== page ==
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Jason Day's remarkable par save on Saturday was a metaphor for his entire career

By Dave Kindred

LOUISVILLE, Ky. -- Colin Swatton is an Australian, 45 years old, who was Jason Day's schoolboy golf coach and is now his caddie. About 3:30 Saturday afternoon, the old guy went for a walk in a Kentucky creek. It was not a golden waterway of the sort that inspired Monet. This was Floyds Fork. These were muddy waters, and one man who saw Swatton knee-deep in the muck said, "African Queen! Bogart!"

Youngsters can go to the Google machine and learn the "African Queen" is a classic movie with Humphrey Bogart as a ship captain reluctantly ferrying Katharine Hepburn through a jungle. Our Colin Swatton, with no boat, was only searching for a foothold on the creek's far bank. There he hoped to find Jason Day's golf ball and save the lad's chance at history. What happened next goes down here as a hero's thrilling escape.

Day will win one of these big-deal tournaments someday soon, maybe even tomorrow. At 26, he has finished second in two U.S. Opens and a Masters; he has finished third at another Masters and fourth at another Open, and he has finished eighth in a PGA Championship. His 69 Saturday leaves him tied for fourth here with Phil Mickelson, three shots behind leader Rory McIlroy.

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As his old coach sloshed along barefoot in Floyds Fork, though, Jason Day thought, "This could go south pretty quickly."

It was his second hole of the day. Playing alongside McIlroy, which these days is enough to remind anyone of how inferior they are, Day pulled a drive so far left, and with a draw, that the thing crossed the hazard line, flew over the creek and came to rest . . . somewhere.

The intrepid CBS field reporter, David Feherty, with his headset on, bent under his back-pack of electronics, stomped around in the tall grasses looking for the ball. The network's blimp finally earned its money by providing aerial surveillance of the search. It seemed a lost cause.

If no one found the ball, Day would have to retreat to the tee and re-load. The long, hard par 4 might cost him six shots. Even with 16 more holes to play, no one wants to put up an early double bogey when McIlroy is running free.

Meanwhile, Swatton was enjoying the water.

"The temperature was perfect," he reported at round's end. "I might have gone swimming. I say, it was steamy out there."  

About then, he said, the group's walking scorer had identified the ball's likely landing spot. So as Feherty gave Swatton a hand up out of the creek, Day took off his shoes and socks, rolled his pants legs to his thighs and walked through the creek.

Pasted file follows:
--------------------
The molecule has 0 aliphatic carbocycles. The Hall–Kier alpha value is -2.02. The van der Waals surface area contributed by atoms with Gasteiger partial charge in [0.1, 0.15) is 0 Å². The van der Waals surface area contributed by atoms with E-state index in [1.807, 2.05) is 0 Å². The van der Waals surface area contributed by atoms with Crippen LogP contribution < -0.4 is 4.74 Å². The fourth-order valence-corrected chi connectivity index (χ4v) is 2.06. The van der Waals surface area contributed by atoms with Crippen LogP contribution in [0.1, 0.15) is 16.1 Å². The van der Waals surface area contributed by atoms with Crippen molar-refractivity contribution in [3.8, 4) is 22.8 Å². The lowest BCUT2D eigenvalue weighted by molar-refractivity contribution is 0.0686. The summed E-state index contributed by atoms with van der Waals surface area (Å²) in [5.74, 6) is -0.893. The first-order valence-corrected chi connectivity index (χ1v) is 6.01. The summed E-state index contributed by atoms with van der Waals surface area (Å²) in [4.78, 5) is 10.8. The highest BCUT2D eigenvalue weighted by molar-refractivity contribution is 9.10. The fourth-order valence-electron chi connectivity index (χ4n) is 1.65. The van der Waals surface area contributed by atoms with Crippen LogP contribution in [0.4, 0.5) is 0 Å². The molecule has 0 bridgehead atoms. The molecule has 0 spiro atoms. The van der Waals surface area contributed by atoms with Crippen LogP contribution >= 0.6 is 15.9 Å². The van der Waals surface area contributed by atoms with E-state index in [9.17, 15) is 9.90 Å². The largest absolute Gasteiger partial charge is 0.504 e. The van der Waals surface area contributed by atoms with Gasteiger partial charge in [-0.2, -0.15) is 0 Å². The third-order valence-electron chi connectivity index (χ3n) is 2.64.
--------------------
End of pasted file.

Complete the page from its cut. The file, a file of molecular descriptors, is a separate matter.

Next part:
"We had a shot," Swatton said, meaning he could see the ball and Day could get a club on it, which, of course, is not the same as having a good shot. From weeds on the far side of a creek running the length of the fairway, it would be possible to make, as the Brits say, a dog's hash of it.

Day chose a wedge. He also chose to hit the shot in his bare feet. "Too lazy," he said. Too lazy to ask for his shoes because after the shot he'd have to cross the creek again and he would have to take them off and put them on again. Swatton reckoned Day last hit a shot barefooted at age 15 when they were coach and student. Day thought, "Maybe 10, chipping in the backyard."

He slashed the wedge 150 yards down the fairway, put another wedge to 15 feet and made the putt. A 4, not a 6, a par, not a catastrophe. Such an easy game when you discover talent early and work like hell to rise from poverty in a small Australian town to a millionaire's life around the world.

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Day's father died of cancer when the boy was 12. The boy fell to drinking. He was an alcoholic until Swatton's discipline and passion showed Day what life could be. He became a teenage sensation in Australia and has made every necessary step in the progression to golf's highest levels. Twice a winner on the PGA Tour, last in February, Day believes he is now ready to win anything anywhere. He told Shane Ryan, writing for Grantland.com:

"What you have to do, when you get to that point where you're in the fight-or-flight moment and you're out of your comfort zone and you have a chance to win -- you have to be like, Screw it, gotta punch through it, let's go and do it. And when you do it, it's the most rewarding because you actually got past that barrier. And once you get to that uncomfortable stage a lot, you'll start feeling a lot more comfortable. And once you start feeling a lot more comfortable and know exactly what you need to do, then it becomes easier to win."

Here's what Bogart said to Hepburn early in that movie . . .

"All this fool talk of goin' down the river."

She said, "What do you mean?"

"We ain't goin' to do nothin' of the sort."

"Why, of course we're going," she said. "What an absurd idea."

"Lady, I may be a born fool, but you got 10 absurd ideas to my one."

She prevailed, they went, they survived, and we all remember Bogart rising from the river covered with leeches.

Colin Swatton, the hero of Floyds Fork, came out clean and cool.

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